Figure 2

Figure 2. Sample susceptibility map showing the reserve boundary and roads in the Reserve.

The models display areas with potentially high vulnerability to destructive processes (Figure 2), particularly if the land is disturbed (such as by wildfire, road building, and drainage diversion). Simple GIS overlays of these maps provide guides to making land-use decisions, such as routing a road. The models are created using Arc/Info's GRID module, which performs raster-based analysis. Results of the models can be viewed as images within ArcView, or converted into a vector format to allow the model results to be queried. The models can be improved by collecting better quality information on soils, more detailed slope maps, and better precipitation data.


The most notable landform features of the Reserve are the prominent, steep-sided, smooth and rounded granitic pinnacles. The name City of Rocks refers to this assemblage that resembles the assortment of tall and short buildings found in a city. These rock features are as high as 500 feet and are found across nearly 2000 feet in elevation from low basins to high ridges. Most pinnacles have formed in the granite of the Tertiary Almo pluton. Joints oriented nearly north-south are the most strongly developed, causing many of the pinnacles to be elongate north-south. Convex upward, dome-shaped joints and nearly horizontal joints are believed to be responsible for the two main types of geomorphic features in the pinnacles: bornhardts and tors respectively (Cunningham, 1971).

The pinnacles and granitic landforms database represents outcrops of granite features with abrupt topographic relief on one or more sides, as distinct from exposed pediment and other nearly flat granite features. The location of pinnacles were "heads-up" digitized using ArcView GIS, and then converted into Arc/Info format. Digital Orthophoto Quadrangles of the Reserve were used as a base for digitizing the polygonal outlines of the bases of pinnacles within the Reserve. Stereoscopic viewing of multiple years of aerial photographs (1956 - 1992) aided in distinguishing granite features of raised relief from exposed pediment and rock fall. Digitizing was done at variable scales from 1:3,000 to 1:10,000. Field checking was performed in many areas during the photographic documentation of granitic rock features.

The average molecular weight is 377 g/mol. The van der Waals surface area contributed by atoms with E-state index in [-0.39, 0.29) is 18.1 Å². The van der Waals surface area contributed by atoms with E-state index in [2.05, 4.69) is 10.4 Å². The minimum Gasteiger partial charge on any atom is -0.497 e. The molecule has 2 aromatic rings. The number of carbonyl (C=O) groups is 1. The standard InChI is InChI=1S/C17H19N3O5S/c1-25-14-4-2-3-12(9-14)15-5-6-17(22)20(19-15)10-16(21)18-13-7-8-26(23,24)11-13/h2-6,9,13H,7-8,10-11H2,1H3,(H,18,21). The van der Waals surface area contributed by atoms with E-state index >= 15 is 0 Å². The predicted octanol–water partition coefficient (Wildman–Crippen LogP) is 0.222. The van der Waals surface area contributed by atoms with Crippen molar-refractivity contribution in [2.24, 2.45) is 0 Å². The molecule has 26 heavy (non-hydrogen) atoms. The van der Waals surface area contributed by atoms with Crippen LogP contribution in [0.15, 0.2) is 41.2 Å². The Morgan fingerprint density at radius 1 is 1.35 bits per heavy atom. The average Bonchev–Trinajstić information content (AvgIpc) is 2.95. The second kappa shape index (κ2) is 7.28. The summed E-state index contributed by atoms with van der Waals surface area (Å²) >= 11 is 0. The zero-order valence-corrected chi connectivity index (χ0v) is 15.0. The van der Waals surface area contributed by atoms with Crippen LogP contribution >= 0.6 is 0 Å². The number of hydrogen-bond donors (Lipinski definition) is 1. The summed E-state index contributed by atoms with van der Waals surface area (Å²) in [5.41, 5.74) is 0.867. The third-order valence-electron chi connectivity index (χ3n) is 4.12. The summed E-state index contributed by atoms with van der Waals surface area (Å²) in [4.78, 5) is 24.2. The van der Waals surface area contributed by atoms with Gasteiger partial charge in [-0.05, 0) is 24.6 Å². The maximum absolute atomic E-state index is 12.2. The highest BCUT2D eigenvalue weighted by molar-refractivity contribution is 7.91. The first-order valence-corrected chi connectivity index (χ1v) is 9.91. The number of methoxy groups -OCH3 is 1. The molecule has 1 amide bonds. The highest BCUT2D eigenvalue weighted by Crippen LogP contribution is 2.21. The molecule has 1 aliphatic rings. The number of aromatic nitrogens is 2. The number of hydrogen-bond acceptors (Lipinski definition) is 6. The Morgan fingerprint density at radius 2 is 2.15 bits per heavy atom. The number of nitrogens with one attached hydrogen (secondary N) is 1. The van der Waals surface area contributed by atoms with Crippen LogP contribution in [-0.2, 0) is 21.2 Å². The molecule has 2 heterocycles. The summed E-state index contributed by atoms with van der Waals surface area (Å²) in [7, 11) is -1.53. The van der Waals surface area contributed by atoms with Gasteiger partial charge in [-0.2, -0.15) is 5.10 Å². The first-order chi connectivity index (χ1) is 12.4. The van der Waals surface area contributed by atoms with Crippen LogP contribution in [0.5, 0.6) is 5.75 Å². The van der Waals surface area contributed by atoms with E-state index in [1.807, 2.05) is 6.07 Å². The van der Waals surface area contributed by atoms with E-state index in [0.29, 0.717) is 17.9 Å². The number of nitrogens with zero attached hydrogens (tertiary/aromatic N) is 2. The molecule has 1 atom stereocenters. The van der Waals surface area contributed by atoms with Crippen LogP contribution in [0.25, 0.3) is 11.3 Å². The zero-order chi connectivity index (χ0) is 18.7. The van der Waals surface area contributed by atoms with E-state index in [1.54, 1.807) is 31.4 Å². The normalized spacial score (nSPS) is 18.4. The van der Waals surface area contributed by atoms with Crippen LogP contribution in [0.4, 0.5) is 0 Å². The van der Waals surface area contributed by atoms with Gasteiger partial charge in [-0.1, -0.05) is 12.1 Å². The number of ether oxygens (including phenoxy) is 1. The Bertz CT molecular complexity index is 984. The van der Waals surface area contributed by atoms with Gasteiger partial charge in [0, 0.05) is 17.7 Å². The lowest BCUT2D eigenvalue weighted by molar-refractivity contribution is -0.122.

A spatial inventory of location of granite rock outcrops having raised relief can be used for a variety of purposes, including base map applications and spatial analysis in a GIS. Base map applications include: identifying and locating (1) rocks with names, (2) pinnacles used for climbing, (3) rocks bearing inscriptions, and (4) rocks with unique, rare or fragile features. The database can also be used to: (1) prepare thematic maps (or pamphlets) using prominent pinnacles as selected reference points, (2) reference features or landmarks on trail maps or climbing guides, (3) prepare road maps, and (4) aid in search and rescue operations. Below we describe its use in a rock and fragile feature inventory.

This digital database can be used in ArcView, or other GIS packages, to query for relationships with other GIS datasets for interpretation, resource management, maintenance, and design & development applications. This dataset can also serve as a base map for baseline inventory of other resources (e.g. wildlife habitat; pack rat midden localities; inscription rocks; climbing rocks, etc).